request good review article (ECT)
kkollins at pop3.concentric.net
kkollins at pop3.concentric.net
Thu Nov 19 22:39:04 EST 1998
I stand on what I posted. K. P. Collins
> >In article <7304ug$h5d at sjx-ixn3.ix.netcom.com>, flefever at ix.netcom.com(F.
> >Frank LeFever) wrote:
> >> It is obvious that this fellow is off on a trip of his own, so there
> >> would be little point in replying to him; however, there is the danger
> >> that someone not sophisticated enough to discount his comments might be
> >> led to reject a treatment that could be life-saving.
> >> See comments below:
> >> In <3650E7E9.57FC5323 at pop3.concentric.net> kkollins at pop3.concentric.net
> >> writes:
> >> >
> >> >"Good"-Grief, Frank, you "embarrass" me :-)
> >> >
> >> >F. Frank LeFever wrote:
> >> >
> >> >> Again, kkollins pontificates from his position of authority based on
> >> no
> >> >> more than popular fiction (e.g. One Flew Over the Cuckoo's Nest).
> >> Is
> >> >> your response a joke or are you really ignorant of the practice of
> >> >> unilateral ECT?
> >> >
> >> >Without Physically-separating the hemispheres, there's nothing
> >> "unilateral"
> >> >that occurs in the nervous system... yes, one can try to "steer" such,
> >> but
> >> >what do you think the cortical targets of the commisural fibers do?
> >> >..."opt-out?
> >> First, a general observation: we have often seen (in this newsgroup)
> >> people who know a little bit about something (often scattered and
> >> poorly-undertood terms and facts) assume that others know even less,
> >> adolescent "big insights" proclaimed naively (to others who had and
> >> worked through such "insights" long ago) as if it were a private
> >> revelation, etc., etc.
> A good observation. As an individual with rather eclectic interests I have
> frequently noticed that when I first look into an area of interest I start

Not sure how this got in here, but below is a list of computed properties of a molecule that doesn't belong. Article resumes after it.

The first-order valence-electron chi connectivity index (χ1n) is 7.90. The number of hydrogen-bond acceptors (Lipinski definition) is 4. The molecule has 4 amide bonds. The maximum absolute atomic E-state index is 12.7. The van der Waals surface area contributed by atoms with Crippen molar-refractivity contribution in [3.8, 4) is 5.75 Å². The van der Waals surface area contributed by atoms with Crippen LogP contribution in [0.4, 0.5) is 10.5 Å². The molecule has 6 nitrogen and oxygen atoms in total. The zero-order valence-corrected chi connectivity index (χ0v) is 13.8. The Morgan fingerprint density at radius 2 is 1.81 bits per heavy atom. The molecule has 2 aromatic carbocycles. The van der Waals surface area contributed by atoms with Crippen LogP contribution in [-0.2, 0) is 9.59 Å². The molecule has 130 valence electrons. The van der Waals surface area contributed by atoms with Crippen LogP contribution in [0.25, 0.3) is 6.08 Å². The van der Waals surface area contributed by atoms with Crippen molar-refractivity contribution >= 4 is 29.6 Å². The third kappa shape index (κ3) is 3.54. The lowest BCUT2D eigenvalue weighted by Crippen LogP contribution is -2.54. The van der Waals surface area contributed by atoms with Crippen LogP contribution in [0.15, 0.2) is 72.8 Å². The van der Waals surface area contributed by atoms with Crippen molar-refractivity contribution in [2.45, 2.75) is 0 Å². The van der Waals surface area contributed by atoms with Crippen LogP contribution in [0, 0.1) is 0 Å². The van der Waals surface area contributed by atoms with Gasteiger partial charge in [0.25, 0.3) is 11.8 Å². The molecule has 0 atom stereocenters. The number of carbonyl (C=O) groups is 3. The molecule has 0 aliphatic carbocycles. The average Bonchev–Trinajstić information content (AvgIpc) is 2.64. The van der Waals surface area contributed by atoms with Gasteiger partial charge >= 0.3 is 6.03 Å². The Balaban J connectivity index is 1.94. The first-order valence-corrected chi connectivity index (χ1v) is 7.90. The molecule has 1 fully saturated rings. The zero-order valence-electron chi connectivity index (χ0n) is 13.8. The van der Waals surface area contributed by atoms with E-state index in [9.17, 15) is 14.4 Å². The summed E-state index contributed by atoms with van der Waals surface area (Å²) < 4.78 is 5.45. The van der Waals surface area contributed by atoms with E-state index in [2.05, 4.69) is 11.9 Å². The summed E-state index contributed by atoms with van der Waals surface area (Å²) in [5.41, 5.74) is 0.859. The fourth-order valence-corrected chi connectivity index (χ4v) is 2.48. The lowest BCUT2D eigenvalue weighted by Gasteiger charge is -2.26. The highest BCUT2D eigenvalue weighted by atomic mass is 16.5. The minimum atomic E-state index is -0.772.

> seeing things here and there. I take down a few notes, draw some hopefully
> promises speculations therefrom, test and find them good and so feel quite
> good about myself until one day (usually months later) I read where someone
> has considered the idea and have thoroughly thrashed it out (sometimes
> right, sometimes wrong). It takes a while but eventually you realise:
> If something makes so much sense to you that you cannot understand why
> others have not thought of it before one of three possiblities exist:
> someone has, you just haven't read enough.
> someone has, and they know why its a stupid idea.
> no-one has, see a psychiatrist.
> I use this formula as a standard epistemological heuristic, I only wish more
> would adopt it.
> >> In this particular case, kkollins assumes that someone who has been
> >> studying brain function for several decades, has done research at the
> >> physiological/anatomical level as well as at the cognitive/behavioral
> >> level as a (doctoral level) clinical and experimental neuropsychologist
> >> has not done even as much reading as he has about interhemispheric
> >> relations. Naive, arrogant, presumptious!
> Consider the number of self help books kicking around relying on popular
> neuroscience. I think its part of being human, most people are fascinated by
> the grey stuff upstairs and many, myself included, wish to sound
> knowledgeable about such stuff. Unfortunately I am just confused about it
> all these days, but of course when speaking to others I throw out airs of
> authority ... .
> >> Besides a pretty good general professional knowledge of not oonly the
> >> corpus callosum but also the anterior commissure, posterior commissure,
> >> and hippocampal commissure (to say nothing of indirect influences via
> >> the diencephalon), there are several more "personal" experiences to
> >> keep me alert to interhemispheric relationships.
> >> For ex., about 35 years ago, in preparation for research with a recent
> >> post-doc from Sperry's lab (a "classmate" of Gazzaniga's), I was
> >> practicing corpus callosum section and unilateral hippocampal excisions
> >> in (dead) cat heads--project fell through when NYU delayed too long in
> >> buying cages for LIVE cats.
> >> For ex., about 18-20 years ago, one of my patients with MS, a
> >> right-hander, switched to the left hand to do the Block Design (WAIS).
> >> Having seen demonstrations of the superiority of left-hand Block Design
> >> performances by split-brain patients (compared to right-hand), I had
> >> the sudden insight that inasmuch as the corpus callosum is the largest
> >> myelinated stucture in the brain, MS patients may have a partial
> >> disconnection syndrome--unfortunately, did not write this up, but
> >> others have indeed demontrated that this is true.
> >> For ex., sometime in the past 20-30 years, a former student of mine
> >> (Stanley Glick) found that the CC was impoortant in neurotransmitter